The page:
Article published: 20-12-2015

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DECEMBER 2015
PUTTER SMITH ON DIAMONDS ARE FOREVER (1:2)

Mark Cerulli's exclusive interview with Putter Smith who brilliantly portrayed Mr. Kidd in the 007th James Bond film, Diamonds Are Forever (1971), directed by Guy Hamilton who returned for his second 007 adventure after the hugely successful 1964 film Goldfinger.

Meeting Mr. Kidd – A From Sweden with Love Exclusive

Part I:
“C’mon in,” says Putter Smith at the door of his cozy California home, flashing the same sly smile he used when gleefully trying to kill James Bond in Diamonds Are Forever. Now 74, Putter is a man who has grown extremely comfortable with himself – and has come to terms with the fame being part of a classic Bond film brings with it.

First and foremost, Putter is a musician. “That’s a choice one makes in one’s life. It’s my calling,” he says of the modern, improvised jazz he has played for decades, “it’s art.” Getting cast in Diamonds Are Forever was one of those happy show biz accidents. Director Guy Hamilton, another serious jazz fan, happened to catch one of Putter’s performances with jazz icon Thelonious Monk at a famed LA jazz club called Shelly’s Manne-Hole on North Cahuenga Boulevard. They had a brief conversation which Putter can no longer recall saying, “But it wasn’t about movies or anything like that…”

“About three months later, I get a phone call,” Putter remembers. “They asked if I was the bass player with Thelonious, I said ‘Yes’, so they asked me to come to Universal for a test. I thought it was for music until they said I didn’t need to bring my bass.”

The surreal screen test consisted of Putter and fellow musician, Paul Williams, also under consideration for a villain role, coming out from behind a curtain and laughing. “So I stood there and laughed,” Putter said. It must have been quite a scene – Putter, who is at least 6 feet, next to 5 foot 2 inch Williams, who, despite his small size, boasted a solid acting resume. But once over, Putter put it out of his mind and went back to making music… until he was called back to read with Bruce Glover! He still couldn’t believe he was being considered for an acting role, much less in a major Bond movie. “It was impossible, (acting) was nothing I ever wanted or expected,” Putter says. And suddenly he was offered a contract. The role of “Mr. Kidd” was his! The jazz player panicked – “I didn’t know what to do or how to act.” Fortunately Putter’s wife, VR Smith, was an actress/singer and reminded him, “They hired you, remember that. Just be you.” And then it was off to the Nevada desert for his first scene – with Glover who had also won the plum part of “Mr. Wint.”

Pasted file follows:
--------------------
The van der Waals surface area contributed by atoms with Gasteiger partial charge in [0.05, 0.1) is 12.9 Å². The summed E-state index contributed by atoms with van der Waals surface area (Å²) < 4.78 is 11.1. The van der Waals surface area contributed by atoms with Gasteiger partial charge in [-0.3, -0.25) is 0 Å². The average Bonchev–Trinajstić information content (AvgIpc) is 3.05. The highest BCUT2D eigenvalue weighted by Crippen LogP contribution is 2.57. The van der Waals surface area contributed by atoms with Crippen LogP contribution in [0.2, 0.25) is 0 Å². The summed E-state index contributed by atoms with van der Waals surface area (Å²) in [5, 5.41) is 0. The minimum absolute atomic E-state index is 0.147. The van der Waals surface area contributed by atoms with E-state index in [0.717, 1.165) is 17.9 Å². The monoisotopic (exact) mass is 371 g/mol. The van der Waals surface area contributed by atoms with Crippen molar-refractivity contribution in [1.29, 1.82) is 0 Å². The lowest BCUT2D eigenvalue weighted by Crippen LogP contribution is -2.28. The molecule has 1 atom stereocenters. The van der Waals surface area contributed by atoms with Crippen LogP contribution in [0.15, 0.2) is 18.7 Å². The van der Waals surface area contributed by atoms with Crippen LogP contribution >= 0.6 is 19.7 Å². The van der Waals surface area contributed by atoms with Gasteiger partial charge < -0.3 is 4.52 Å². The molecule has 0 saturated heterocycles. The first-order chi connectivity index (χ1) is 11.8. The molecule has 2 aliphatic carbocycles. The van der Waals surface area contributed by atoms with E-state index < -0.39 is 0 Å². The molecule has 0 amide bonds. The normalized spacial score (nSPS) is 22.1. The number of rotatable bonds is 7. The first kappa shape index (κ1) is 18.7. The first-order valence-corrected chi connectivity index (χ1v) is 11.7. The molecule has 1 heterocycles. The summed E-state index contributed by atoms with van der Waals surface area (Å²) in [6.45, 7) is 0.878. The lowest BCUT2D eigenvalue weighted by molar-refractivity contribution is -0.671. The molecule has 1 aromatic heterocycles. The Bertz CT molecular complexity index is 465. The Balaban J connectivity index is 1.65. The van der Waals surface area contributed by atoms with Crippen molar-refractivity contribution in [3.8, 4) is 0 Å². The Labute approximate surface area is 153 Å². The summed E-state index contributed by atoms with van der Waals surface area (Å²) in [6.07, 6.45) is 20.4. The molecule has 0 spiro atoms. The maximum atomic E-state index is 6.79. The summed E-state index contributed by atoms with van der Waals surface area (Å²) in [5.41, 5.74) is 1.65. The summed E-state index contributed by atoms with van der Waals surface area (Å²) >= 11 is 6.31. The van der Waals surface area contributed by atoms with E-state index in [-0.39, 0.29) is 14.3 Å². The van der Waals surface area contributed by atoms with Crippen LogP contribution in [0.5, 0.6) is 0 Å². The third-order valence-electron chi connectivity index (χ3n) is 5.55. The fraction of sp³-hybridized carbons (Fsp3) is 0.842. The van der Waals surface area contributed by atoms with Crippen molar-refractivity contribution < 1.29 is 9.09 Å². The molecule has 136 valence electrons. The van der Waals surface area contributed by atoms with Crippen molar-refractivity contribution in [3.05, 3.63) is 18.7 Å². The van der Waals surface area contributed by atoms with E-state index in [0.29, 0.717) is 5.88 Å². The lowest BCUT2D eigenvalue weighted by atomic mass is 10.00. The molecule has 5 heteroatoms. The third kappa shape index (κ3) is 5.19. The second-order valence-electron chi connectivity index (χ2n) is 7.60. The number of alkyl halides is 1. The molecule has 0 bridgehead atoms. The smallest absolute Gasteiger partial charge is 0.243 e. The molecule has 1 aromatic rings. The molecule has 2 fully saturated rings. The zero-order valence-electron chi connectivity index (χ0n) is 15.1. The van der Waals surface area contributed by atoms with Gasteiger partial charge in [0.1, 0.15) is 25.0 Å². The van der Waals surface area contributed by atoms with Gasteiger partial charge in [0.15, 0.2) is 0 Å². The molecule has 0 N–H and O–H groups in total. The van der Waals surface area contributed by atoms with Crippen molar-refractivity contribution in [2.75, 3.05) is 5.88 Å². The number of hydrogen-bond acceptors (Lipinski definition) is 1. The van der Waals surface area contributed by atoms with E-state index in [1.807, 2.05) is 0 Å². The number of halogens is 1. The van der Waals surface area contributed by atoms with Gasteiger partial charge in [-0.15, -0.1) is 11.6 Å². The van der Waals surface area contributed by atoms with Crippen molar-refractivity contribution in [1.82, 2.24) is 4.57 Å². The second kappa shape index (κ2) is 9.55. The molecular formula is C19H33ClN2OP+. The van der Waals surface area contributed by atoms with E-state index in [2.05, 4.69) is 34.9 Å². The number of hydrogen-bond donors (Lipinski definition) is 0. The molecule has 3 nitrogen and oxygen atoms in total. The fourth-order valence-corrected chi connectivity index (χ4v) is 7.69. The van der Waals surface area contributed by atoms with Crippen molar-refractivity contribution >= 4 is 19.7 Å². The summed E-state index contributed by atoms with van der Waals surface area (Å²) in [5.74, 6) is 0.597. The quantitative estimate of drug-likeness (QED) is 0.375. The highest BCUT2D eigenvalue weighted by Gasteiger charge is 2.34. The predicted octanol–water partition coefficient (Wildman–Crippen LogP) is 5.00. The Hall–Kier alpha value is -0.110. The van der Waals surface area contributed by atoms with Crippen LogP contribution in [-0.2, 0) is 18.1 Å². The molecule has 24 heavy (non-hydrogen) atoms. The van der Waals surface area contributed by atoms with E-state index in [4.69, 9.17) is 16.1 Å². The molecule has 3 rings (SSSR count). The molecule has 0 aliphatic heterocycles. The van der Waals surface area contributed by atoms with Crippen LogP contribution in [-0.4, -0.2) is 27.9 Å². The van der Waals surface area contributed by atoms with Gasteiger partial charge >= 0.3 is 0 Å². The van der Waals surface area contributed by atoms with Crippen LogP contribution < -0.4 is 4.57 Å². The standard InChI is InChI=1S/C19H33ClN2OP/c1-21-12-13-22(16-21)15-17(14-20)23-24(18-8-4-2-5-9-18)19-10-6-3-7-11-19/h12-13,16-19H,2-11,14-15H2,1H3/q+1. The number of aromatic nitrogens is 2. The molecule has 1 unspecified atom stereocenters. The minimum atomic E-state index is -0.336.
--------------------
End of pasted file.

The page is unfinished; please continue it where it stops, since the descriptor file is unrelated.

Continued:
Although he wasn’t a professional actor, Putter was a Bond fan. (Favorite movie: From Russia with Love!) What did he think of big Sean? “Aw, man, he was the best.” Putter gushed, “He was everything you could imagine, plus!” He also had kind words for his partner in crime, Bruce Glover. “Bruce was full of great ideas and he’s very serious about what he does.”

Watch Putter and Bruce as Mr. Kidd and Mr. Wint in a deleted scene from Diamonds Are Forever:


Putter was also very complimentary about the film’s director, the legendary Guy Hamilton. “There was no BS about him,” Putter recalled, adding the crew respected him and called him “Guv”. (British slang for “Governor”, a term of respect.) Hamilton let Putter be Putter, only offering hints like “stand up straight” when he reflexively stooped under a helicopter’s spinning blades.

Were there ever times he had to pinch himself and say, “I’m IN a James Bond movie!”? “Oh yeah,” Putter recalled with a laugh, “My first scene was pulling Sean Connery out of the trunk of a car and I’m standing there saying to myself, ”MAN, that’s Sean Connery in the trunk of a car!”

More to come including Putter’s epic fire stunt! Stay tuned to FSWL ...

Editor's note:
For more interviews on From Sweden with Love, From Sweden with Love, click here.

Photo below:
Putter Smith at his home in December 2015. © From Sweden with Love. All rights reserved.

Visit the official website of Putter Smith to read more about his career in jazz:
puttersmith.net
PUTTER SMITH ON DIAMONDS ARE FOREVER (1:2)
 
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